And I do have an AMD build at home as a cheap gaming/rendering computer, as it's the best way to obtain that specific goal - but there, I don't have to worry about keeping everything shipshape.
    Reply
  • qwertymac93 - Wednesday, March 24, 2010 - link

    im pretty sure amd cpus support ahci(which has more to do with the chipset really...), either that or both my bios, my ears, and windows are all lying to me. when i enable AHCI in my bios(foxconn a7gm-s) windows shows my two sata drives as removable scsi drives, weird but whatever. Reply
  • KaarlisK - Thursday, March 25, 2010 - link

    But AHCI with AMD chipsets is broken (or maybe the driver is) and SATA performance is lower.
    Of course, it is cheaper to get AMD's sometimes-broken AHCI (usually, it works with Microsoft's driver, but not with AMD's driver, and the performance is lower) than to get Intel's working AHCI (G41 boards don't have it, even the cheapest AMD boards do); on the other hand, sometimes I just CANNOT install Win7 on boards with AMD's AHCI and specific hard drives.
    Reply
  • Taft12 - Thursday, March 25, 2010 - link

    Citation needed? I've worked with many Intel and AMD systems (mostly Linux however) and never ran into a problem with AHCI. Also, is SATA performance truly impacted assuming you are using mechanical hard drives? Reply
  • KaarlisK - Thursday, March 25, 2010 - link

    A citation regarding the performance:
    http://techreport.com/articles.x/18539/8">http://techreport.com/articles.x/18539/8
    http://techreport.com/articles.x/18539/7">http://techreport.com/articles.x/18539/7

    And USB/PCI/PCIe performance (or CPU usage) is also worse:
    http://techreport.com/articles.x/18539/9">http://techreport.com/articles.x/18539/9

    And a direct quote from TechReport:
    "Unfortunately, AMD's longstanding issues with AHCI Serial ATA controller configurations persist in the SB750, all but forcing users to run the south bridge in plain old IDE mode. That's not the end of the world, but IDE mode doesn't support Serial ATA perks like hot swapping and Native Command Queuing."

    As for problems getting it to work at all, the views are conflicting: http://techreport.com/forums/viewtopic.php?f=36&am...">http://techreport.com/forums/viewtopic.php?f=36&am...

    But the fact is, I've had problems installing Win7 in AHCI mode on SB700, then tried the same drive with the ICH7MDH in AHCI mode, and it worked flawlessly.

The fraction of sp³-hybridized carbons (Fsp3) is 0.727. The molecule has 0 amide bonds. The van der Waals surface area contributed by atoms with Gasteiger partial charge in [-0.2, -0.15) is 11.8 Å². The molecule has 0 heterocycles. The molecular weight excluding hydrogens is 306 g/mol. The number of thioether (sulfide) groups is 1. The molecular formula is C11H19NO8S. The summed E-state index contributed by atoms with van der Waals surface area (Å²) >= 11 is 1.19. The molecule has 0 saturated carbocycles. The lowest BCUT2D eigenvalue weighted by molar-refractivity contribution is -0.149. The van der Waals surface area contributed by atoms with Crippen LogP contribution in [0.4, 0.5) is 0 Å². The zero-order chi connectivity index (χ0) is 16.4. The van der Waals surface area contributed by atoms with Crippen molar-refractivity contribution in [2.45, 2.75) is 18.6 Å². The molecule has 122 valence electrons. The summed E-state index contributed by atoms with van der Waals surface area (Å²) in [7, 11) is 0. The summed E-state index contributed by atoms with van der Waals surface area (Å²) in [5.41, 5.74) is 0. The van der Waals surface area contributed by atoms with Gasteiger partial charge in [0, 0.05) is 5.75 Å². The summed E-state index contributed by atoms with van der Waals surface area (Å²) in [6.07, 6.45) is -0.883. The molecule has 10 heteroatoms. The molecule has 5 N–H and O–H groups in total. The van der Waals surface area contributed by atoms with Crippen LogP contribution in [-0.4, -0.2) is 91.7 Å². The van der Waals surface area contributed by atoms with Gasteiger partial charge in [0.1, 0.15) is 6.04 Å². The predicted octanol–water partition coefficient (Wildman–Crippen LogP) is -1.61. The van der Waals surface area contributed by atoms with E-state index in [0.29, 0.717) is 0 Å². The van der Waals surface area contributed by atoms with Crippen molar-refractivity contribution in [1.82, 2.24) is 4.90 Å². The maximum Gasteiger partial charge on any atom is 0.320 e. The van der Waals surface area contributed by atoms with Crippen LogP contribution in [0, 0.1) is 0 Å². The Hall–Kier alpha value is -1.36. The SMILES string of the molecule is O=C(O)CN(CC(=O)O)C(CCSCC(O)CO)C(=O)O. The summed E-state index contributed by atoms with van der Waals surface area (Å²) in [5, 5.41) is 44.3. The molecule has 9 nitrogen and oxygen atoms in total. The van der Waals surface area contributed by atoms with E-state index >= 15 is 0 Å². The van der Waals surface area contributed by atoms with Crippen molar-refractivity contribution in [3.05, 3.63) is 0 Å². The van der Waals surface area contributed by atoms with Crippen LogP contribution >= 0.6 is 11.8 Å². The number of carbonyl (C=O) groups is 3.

Reply
  • CSMR - Wednesday, March 24, 2010 - link

    Advice: If you're going to measure power consumption you should use more appropriate components. People have been getting <25W system idle with some of the Clarkdales.

    Question: are video acceleration features available for all the Clarkdale processors here?
    Reply
  • AtenRa - Wednesday, March 24, 2010 - link

    The numbers at Idle are with the GTX280 (i guess) and not with the intergraded Graphics. ;) Reply
  • clarkn0va - Wednesday, March 24, 2010 - link

    You seem to have missed a couple distinguishing features of the new LGA1156 Pentium. First, it supports ECC when paired with Intel's 3450 chipset. I'm still trying to figure out why (or why Intel doesn't include ECC support on all their CPUs, like AMD does).

    Second would be the "Embedded" designation. I'm not exactly sure what Intel is trying to denote with that, as this is no Atom or Geode with a TDP of 73 Watts.

    http://download.intel.com/pressroom/kits/embedded/...">http://download.intel.com/pressroom/kits/embedded/...
    Reply
  • Perisphetic - Wednesday, March 24, 2010 - link

    I think the major reason is the FUD of how well would the server CPUs fare if Intel did release ECC for the desktop family of CPUs. The problem is that LGA 1156 slots everything from i3, i5, i7 to Xeons. With the proper BIOS you can run a server board with an i7 or vice versa a Xeon in a desktop motherboard. If i7 did have ECC who would buy the Xeons at twice the price. Sure the Xeons have some fancy server features but if you could buy an ECC enabled i7 at half the cost no one would even consider the Xeons. Reply
  • clarkn0va - Thursday, March 25, 2010 - link

    "if you could buy an ECC enabled i7 at half the cost no one would even consider the Xeons."

    Right. Which makes me wonder why this pentium has ECC enabled. It's not an i7, but it's enough of a CPU to fit the bill on many servers, and will take some business away from the higher-priced low-end Xeons.